“We know there’s a sick patient out there, and it’s not able to tell us where it hurts,” says Eric Rignot, a glaciologist at the University of California, Irvine who was not involved in the new study. “So this is the first diagnosis.”

    Scientists have eyed the Florida-sized Thwaites Glacier with mounting concern for two decades. Satellite images reveal it has been retreating at an alarming rate of somewhere between 0.6 to 0.8 kilometers per year on average since 2001, prompting some to dub it the “doomsday glacier.” But estimates of how quickly the glacier is retreating, based on computer simulations, vary widely from place to place on the glacier, Rignot and other researchers reported in Science Advances in 2019. Such uncertainty is the biggest difficulty when it comes to future projections of sea level rise (SN: 1/7/20).

    The primary culprit for the rapid retreat of Thwaites and other Antarctic glaciers is known: Relatively warm ocean waters sneak beneath the floating ice shelves, the fringes of the glaciers that jut out into the ocean (SN: 9/9/20). This water eats away at the ice shelves’ underpinnings, points where the ice is anchored to the seafloor that buttress the rest of the glacier against sliding into the sea.

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    Scientists have used satellite data to roughly map out what lies beneath the Thwaites ice shelf. Three deep channels carved into the seafloor snake beneath a vast water-filled cavity 120 kilometers across. But without direct measurements of the chemistry and paths the water takes to reach Thwaites’ underbelly, it’s been impossible to know where the threatening water is really coming from, how warm it is, and where it’s attacking the ice, says Anna Wåhlin, a physical oceanographer at the University of Gothenburg in Sweden.

    In February and March 2019, Wåhlin and her colleagues sent the AUV Ran to traverse two of the deep channels. Gliding about 50 meters above the seafloor, the AUV collected the first direct measurements of temperature, salinity and oxygen levels in the water. From those measurements, the team was able to trace the origins of different parcels of water mixing beneath Thwaites.

    Based on its chemical makeup, some of the warm water came from neighboring Pine Island Bay. “We were very surprised,” because Pine Island Bay wasn’t previously thought to be a major player in the future of Thwaites, Wåhlin says. The water mass from there was near the bottom of the cavity, about 500 meters deep, and was both less salty than the surrounding seawater and several degrees Celsius warmer than the freezing point. That’s an unstable situation, likely to create turbulence, and increasing the potential for erosion of the ice, Wåhlin says.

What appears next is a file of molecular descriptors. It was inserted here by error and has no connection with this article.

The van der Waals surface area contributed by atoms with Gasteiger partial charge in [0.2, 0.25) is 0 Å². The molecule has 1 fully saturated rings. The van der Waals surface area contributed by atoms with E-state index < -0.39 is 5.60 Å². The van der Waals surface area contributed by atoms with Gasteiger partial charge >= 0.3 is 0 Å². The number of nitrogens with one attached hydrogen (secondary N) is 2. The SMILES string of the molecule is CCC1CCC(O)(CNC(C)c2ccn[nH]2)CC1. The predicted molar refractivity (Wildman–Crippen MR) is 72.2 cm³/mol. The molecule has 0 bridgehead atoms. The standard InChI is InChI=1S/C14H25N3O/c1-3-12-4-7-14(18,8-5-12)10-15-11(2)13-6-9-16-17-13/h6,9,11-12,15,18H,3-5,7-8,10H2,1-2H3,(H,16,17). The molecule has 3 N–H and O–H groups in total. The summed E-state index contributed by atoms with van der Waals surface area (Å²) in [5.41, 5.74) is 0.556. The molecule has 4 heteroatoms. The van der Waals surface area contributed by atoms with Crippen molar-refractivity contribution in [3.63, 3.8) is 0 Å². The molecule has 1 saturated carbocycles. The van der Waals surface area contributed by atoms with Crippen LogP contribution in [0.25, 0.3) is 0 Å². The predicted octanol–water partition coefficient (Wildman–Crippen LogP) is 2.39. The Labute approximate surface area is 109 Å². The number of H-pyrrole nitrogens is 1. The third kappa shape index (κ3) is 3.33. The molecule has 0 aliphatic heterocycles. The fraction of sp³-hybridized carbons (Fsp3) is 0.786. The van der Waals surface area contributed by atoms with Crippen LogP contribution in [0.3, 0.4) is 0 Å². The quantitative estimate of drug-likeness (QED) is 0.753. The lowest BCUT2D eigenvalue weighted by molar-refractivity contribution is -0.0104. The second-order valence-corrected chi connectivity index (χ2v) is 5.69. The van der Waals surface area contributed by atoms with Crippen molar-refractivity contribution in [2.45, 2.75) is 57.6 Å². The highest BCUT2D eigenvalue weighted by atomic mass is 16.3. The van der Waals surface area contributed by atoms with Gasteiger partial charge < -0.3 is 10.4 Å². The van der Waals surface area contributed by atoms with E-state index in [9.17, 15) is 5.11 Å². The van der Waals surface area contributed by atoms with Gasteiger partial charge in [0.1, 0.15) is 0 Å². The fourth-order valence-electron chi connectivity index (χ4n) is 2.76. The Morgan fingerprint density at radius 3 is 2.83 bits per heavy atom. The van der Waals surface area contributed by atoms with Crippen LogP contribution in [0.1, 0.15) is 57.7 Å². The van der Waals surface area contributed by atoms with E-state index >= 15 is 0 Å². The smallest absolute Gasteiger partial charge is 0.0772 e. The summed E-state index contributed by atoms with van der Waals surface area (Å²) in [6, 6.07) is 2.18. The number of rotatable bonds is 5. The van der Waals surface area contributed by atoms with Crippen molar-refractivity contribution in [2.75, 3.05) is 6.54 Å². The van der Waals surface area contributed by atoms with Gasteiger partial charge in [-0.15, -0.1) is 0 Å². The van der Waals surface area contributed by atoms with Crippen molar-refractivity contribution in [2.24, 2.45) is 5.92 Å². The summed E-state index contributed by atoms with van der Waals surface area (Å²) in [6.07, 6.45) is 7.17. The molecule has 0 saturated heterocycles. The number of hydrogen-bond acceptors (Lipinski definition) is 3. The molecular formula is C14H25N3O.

The find also suggests that what happens in Pine Island Bay doesn’t necessarily stay in Pine Island Bay — and that the fate of Thwaites may be closely intertwined with that of the Pine Island Glacier, another rapidly-melting river of ice, Wåhlin says. Together, the two glaciers are responsible for most of the ice and water that Antarctica is currently shedding. But while Thwaites is still pinned to the seafloor in some places, which slows its slide into the sea, those underpinnings are long gone for Pine Island, she says.

    In April, scientists identified three tipping points for the precarious Pine Island glacier, thresholds it might cross as climate conditions evolve that would lead to phases of rapid, irreversible retreat. The third and final threshold, prompted by a roughly 1.2 degree Celsius increase in the temperature of ocean waters compared with current ocean temperatures, would drive the glacier to complete collapse, the team found.

    An upcoming expedition Wåhlin and others are planning for January 2022 will use two AUVs to explore much farther into the cavity beneath Thwaites. Ideally, the AUVS will get several hundred kilometers closer to the shore, all the way to the grounding line, where the base of the glacier rests on land.

    “That’s the key down the line,” Rignot says. Observing how water masses are interacting with the glacier’s grounding line will be crucial to understanding the future of the glacier, he says. “That’s the place where melting makes the most difference to the glacier’s stability.”